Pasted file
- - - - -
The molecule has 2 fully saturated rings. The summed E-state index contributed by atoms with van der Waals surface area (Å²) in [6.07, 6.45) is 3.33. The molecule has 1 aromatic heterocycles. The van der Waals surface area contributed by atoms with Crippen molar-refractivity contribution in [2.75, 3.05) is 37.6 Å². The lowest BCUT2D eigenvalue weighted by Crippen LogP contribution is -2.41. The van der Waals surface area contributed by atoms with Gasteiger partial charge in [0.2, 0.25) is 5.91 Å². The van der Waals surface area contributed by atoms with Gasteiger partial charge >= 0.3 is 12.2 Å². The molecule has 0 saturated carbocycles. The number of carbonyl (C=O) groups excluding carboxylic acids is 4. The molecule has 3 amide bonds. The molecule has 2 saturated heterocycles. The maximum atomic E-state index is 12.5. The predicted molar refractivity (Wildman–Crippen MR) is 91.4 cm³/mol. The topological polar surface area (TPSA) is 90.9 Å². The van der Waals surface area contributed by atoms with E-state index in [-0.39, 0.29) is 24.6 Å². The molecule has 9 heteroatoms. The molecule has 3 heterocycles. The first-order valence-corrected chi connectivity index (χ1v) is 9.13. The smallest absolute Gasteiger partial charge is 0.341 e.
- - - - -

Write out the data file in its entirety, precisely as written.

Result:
The molecule has 2 fully saturated rings. The summed E-state index contributed by atoms with van der Waals surface area (Å²) in [6.07, 6.45) is 3.33. The molecule has 1 aromatic heterocycles. The van der Waals surface area contributed by atoms with Crippen molar-refractivity contribution in [2.75, 3.05) is 37.6 Å². The lowest BCUT2D eigenvalue weighted by Crippen LogP contribution is -2.41. The van der Waals surface area contributed by atoms with Gasteiger partial charge in [0.2, 0.25) is 5.91 Å². The van der Waals surface area contributed by atoms with Gasteiger partial charge >= 0.3 is 12.2 Å². The molecule has 0 saturated carbocycles. The number of carbonyl (C=O) groups excluding carboxylic acids is 4. The molecule has 3 amide bonds. The molecule has 2 saturated heterocycles. The maximum atomic E-state index is 12.5. The predicted molar refractivity (Wildman–Crippen MR) is 91.4 cm³/mol. The topological polar surface area (TPSA) is 90.9 Å². The van der Waals surface area contributed by atoms with E-state index in [-0.39, 0.29) is 24.6 Å². The molecule has 9 heteroatoms. The molecule has 3 heterocycles. The first-order valence-corrected chi connectivity index (χ1v) is 9.13. The smallest absolute Gasteiger partial charge is 0.341 e.